NYFF: “Beyond the Hills” excites, “Punk” disappoints, “Araf” shows graphic

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Hello again to all of you film festival fans out there! Clayton was with me the past few days at the New York Film Festival taking in the sites and cinema, so you got to see his thoughts on some of the big flicks, but I’m back today to talk about some of the other screenings thus far.  Friday saw 4 films being screened, though only one was from the Main Slate. That was the much anticipated “Beyond the Hills,” though we were also treated to sidebar documentaries “Punk in Africa,”  “John Cassavetes,” and “Lang/Godard: The Dinosaur” (the latter two were only about an hour apiece and thus won’t get review).

Beyond the Hills (***)

Filmmaker Cristian Mungiu certainly isn’t making things easy for his audience here with the Romanian drama ‘Beyond the Hills’. The film often seems like an endurance test at over 2 and a half hours long, though the compelling nature of the true life story, the concept of a foreign church vs a resistant individual, and the strong central performances ultimately makes this a movie worth seeing. There are times when the flick is positively engrossing, but at other points it really seems to be trying to test your patience. I managed to survive, but the mixed reviews so far suggests that not everyone will be able to.

Set at an isolated and deeply Orthodox convent, we meet a young woman named Alina (Cristina Flutur) who’s come to Romania to be reunited with her close friend and former lover Voichita (Cosmina Stratan). Alina hopes to leave with Voichita, but is troubled to see how devoted she is now to faith. The former winds up staying and trying to change the mind of the latter, though her independence is seen as an issue at the convent and eventually Alina is looked at as being possessed by a demon. This is based on a true story, so there’s no surprises about how the plot will go if you know the story, but there’s an interesting notion at play here about the fight between the individual and the group. I just wish it were a slightly easier watch.

Mungiu gets a pair of good performances from Flutur and Stratan, though his writing isn’t as solid as his direction. This is a step back from ‘4 Months, 3 Weeks, and 2 Days’, though still a high quality film. It’s certainly not for everyone and the deliberate pace will drive away plenty, so approach this one with a bit of a degree of caution. I’ll talk more about ‘Beyond the Hills’ in an official review, but in short…see it if you think it’s you’re type of movie. If not, stay far away.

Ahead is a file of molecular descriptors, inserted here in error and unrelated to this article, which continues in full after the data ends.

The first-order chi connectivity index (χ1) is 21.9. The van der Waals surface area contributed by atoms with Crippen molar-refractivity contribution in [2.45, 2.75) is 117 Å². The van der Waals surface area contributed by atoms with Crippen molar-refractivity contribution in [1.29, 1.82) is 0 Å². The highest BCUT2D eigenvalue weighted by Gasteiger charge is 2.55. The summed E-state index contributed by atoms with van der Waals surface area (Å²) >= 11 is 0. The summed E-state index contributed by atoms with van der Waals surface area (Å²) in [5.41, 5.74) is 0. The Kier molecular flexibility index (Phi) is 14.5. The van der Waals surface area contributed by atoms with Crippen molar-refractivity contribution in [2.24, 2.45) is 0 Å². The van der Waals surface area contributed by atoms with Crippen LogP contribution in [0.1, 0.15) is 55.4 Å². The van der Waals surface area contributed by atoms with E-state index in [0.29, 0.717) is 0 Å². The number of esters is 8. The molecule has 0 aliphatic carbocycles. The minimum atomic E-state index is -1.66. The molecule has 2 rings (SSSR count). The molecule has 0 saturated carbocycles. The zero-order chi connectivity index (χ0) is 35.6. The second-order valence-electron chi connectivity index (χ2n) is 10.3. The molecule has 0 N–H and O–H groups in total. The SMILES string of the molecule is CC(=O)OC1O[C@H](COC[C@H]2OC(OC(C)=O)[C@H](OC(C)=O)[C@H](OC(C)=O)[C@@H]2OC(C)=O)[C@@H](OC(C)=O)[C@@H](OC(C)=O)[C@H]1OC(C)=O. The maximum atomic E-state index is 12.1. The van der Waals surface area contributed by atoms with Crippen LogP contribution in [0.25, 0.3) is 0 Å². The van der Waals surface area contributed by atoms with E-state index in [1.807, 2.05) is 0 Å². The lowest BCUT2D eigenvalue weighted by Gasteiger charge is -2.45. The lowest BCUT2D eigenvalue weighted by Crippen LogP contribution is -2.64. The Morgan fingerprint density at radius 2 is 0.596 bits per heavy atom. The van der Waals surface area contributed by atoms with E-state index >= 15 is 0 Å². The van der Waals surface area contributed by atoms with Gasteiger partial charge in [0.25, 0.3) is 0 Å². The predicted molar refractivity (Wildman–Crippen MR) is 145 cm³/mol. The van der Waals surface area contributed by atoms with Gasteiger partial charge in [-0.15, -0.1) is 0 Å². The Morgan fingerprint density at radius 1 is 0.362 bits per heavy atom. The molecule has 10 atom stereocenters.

Punk in Africa (**½)

An intriguing documentary that doesn’t maintain your interest for a full running length, ‘Punk in Africa’ looks at the emergence of the protest form of music on a continent where you’d least expect to see and hear it. For about half of the time you’re drawn into this story that I know I wasn’t previously aware of, but at about the 45 minute mark redundancy and boredom begin to set in. Fans of musical docs have better options out there, but you could still do a lot worse. I’ll get into this more with a longer review when the film comes out, but for now just know that it’s interesting but not especially fulfilling.

John Cassavetes and Lang/Godard: The Dinosaur (***)

Short films.

Araf (**½)

A mostly unmemorable film that features an unforgettable and brutal sequence in a hospital bathroom, ‘Araf’ is a strange little movie. Incredibly slow but not without an appeal at times, this is an art movie from the word go. I won’t spoil the scene that has stayed in my mind since the morning I saw it, but suffice to say…it’s rough. A slice of life story set in Turkey, it actually has a few similarities to ‘Slumdog Millionaire’, though this is far darker. I’m not sure who the audience is for a movie like this, but when it comes out it’s worth considering seeing if you’re okay with a real tough watch.

You Ain’t Seen Nothing Yet (**)

A deeply experimental yet profoundly uninteresting flick, Alain Resnais nearly bored me to tears with ‘You Ain’t Seen Nothing Yet’. The movie is essentially a retelling of the play Eurypides, just done twice at once. We see a live version done while a filmed version plays alongside. There’s a bit more to it than that, but essentially if that doesn’t have you interested then you’re likely to be as uninterested as I was. I’m again likely in the minority here, but it was a huge misfire for me and the worst thing I’ve seen at the festival yet.

Thoughts? Discuss in the comments!